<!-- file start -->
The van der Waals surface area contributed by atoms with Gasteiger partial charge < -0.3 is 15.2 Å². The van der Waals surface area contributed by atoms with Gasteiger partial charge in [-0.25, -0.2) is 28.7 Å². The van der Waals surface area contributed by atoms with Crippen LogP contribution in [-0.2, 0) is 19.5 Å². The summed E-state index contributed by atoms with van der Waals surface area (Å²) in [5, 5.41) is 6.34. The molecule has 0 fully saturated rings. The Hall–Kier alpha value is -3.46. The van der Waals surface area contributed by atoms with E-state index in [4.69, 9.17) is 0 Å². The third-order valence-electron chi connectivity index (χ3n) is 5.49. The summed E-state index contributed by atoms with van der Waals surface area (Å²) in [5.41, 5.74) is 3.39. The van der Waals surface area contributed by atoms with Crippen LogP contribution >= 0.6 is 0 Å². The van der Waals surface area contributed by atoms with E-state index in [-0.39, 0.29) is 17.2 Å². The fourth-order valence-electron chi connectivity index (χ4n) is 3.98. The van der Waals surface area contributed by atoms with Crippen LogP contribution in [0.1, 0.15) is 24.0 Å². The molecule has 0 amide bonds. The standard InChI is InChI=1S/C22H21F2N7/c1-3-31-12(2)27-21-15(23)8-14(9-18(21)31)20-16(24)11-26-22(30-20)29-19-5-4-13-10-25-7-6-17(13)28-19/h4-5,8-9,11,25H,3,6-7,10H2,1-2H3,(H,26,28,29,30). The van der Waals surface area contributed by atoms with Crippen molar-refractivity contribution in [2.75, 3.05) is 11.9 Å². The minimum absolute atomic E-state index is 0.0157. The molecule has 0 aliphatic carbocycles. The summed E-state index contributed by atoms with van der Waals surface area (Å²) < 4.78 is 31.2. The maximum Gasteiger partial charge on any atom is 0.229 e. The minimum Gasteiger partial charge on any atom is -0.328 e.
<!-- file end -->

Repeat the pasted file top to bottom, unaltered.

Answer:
The van der Waals surface area contributed by atoms with Gasteiger partial charge < -0.3 is 15.2 Å². The van der Waals surface area contributed by atoms with Gasteiger partial charge in [-0.25, -0.2) is 28.7 Å². The van der Waals surface area contributed by atoms with Crippen LogP contribution in [-0.2, 0) is 19.5 Å². The summed E-state index contributed by atoms with van der Waals surface area (Å²) in [5, 5.41) is 6.34. The molecule has 0 fully saturated rings. The Hall–Kier alpha value is -3.46. The van der Waals surface area contributed by atoms with E-state index in [4.69, 9.17) is 0 Å². The third-order valence-electron chi connectivity index (χ3n) is 5.49. The summed E-state index contributed by atoms with van der Waals surface area (Å²) in [5.41, 5.74) is 3.39. The van der Waals surface area contributed by atoms with Crippen LogP contribution >= 0.6 is 0 Å². The van der Waals surface area contributed by atoms with E-state index in [-0.39, 0.29) is 17.2 Å². The fourth-order valence-electron chi connectivity index (χ4n) is 3.98. The van der Waals surface area contributed by atoms with Crippen LogP contribution in [0.1, 0.15) is 24.0 Å². The molecule has 0 amide bonds. The standard InChI is InChI=1S/C22H21F2N7/c1-3-31-12(2)27-21-15(23)8-14(9-18(21)31)20-16(24)11-26-22(30-20)29-19-5-4-13-10-25-7-6-17(13)28-19/h4-5,8-9,11,25H,3,6-7,10H2,1-2H3,(H,26,28,29,30). The van der Waals surface area contributed by atoms with Crippen molar-refractivity contribution in [2.75, 3.05) is 11.9 Å². The minimum absolute atomic E-state index is 0.0157. The molecule has 0 aliphatic carbocycles. The summed E-state index contributed by atoms with van der Waals surface area (Å²) < 4.78 is 31.2. The maximum Gasteiger partial charge on any atom is 0.229 e. The minimum Gasteiger partial charge on any atom is -0.328 e.